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Communication is the key element in the ever-growing relationship between franchisor and franchisee. Whether it’s a franchisor interested in increasing franchisee revenues, or a franchisee hoping to increase the profits of their location, a common theme emerges that can contribute to the success of the system as a whole: a supportive, collaborative and trusting relationship.
It is important to remember that failing franchises cost more to support and provide lower royalties to the franchisor, and the incentive to build the relationship with the best initial support, communication, and training, is incredibly high. And when considering that successful franchisees will validate better (improving your ability to sell franchises) and are more likely to invest in additional franchises, the benefits to a strong relationship can also help grow the franchise business itself.
Understanding Relationship Boundaries
A fine line exists in the relationship between franchisor and franchisee. While maintaining a friendly demeanor is helpful, it is important to draw the line when it comes to the boundaries of the relationship. Understand, a franchisors main focus is maintaining the integrity of their brand to continue their upward path – and a relationship that moves from business into friendship may make it more difficult for the franchisor to enforce these standards. By setting and communicating brand standards, the franchisor has two strong legs to stand on.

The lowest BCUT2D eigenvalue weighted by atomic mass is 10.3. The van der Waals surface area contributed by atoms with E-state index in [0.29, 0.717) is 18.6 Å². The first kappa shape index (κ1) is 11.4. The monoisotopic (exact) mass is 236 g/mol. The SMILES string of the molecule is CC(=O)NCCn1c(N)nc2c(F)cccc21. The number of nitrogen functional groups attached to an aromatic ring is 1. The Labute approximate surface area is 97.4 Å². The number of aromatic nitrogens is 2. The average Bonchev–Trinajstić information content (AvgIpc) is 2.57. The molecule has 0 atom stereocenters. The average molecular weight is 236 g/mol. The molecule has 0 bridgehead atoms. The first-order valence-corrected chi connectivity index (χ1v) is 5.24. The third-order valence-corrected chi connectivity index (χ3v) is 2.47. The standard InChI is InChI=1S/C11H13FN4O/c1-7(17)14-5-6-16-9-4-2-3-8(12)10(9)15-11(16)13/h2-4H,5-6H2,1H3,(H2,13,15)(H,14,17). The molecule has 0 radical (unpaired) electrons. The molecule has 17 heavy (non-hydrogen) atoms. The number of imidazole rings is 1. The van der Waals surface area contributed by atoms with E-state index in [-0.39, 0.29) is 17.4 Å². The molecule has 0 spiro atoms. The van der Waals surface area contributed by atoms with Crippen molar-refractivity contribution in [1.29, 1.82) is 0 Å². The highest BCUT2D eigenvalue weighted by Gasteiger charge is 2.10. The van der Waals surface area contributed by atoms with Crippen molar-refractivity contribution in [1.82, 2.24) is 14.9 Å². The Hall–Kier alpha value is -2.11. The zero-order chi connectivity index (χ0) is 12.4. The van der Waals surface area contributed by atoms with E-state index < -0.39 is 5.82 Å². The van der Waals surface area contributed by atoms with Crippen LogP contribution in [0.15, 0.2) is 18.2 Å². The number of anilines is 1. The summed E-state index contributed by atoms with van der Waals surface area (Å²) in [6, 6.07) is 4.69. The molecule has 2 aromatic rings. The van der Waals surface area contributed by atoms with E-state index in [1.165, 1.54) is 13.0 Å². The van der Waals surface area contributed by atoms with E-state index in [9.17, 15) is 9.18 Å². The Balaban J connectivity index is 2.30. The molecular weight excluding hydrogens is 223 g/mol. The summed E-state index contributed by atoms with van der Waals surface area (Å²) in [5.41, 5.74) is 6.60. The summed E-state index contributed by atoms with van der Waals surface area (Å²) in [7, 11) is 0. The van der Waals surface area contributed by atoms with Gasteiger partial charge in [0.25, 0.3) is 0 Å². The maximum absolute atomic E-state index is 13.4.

Both the franchisor and franchisee must also understand the intricacies of the relationship from a management point of view. Unlike most workplaces, discipline can’t be doled out in the back office as if the franchisee were an employee. Franchisees chose to invest in part because they likely sought a sense of independence, and have great pride in their business ownership. And since franchisees are independent contractors in charge of their own success, the tone must be appropriate.
This is complicated by a fact that franchisors will provide input and advice on both brand standards (those things that a franchisor will mandate in order for the franchisee to be able to promote the business under the franchisor’s name) and best practices (those things a franchisor will recommend but will not require of its franchisees).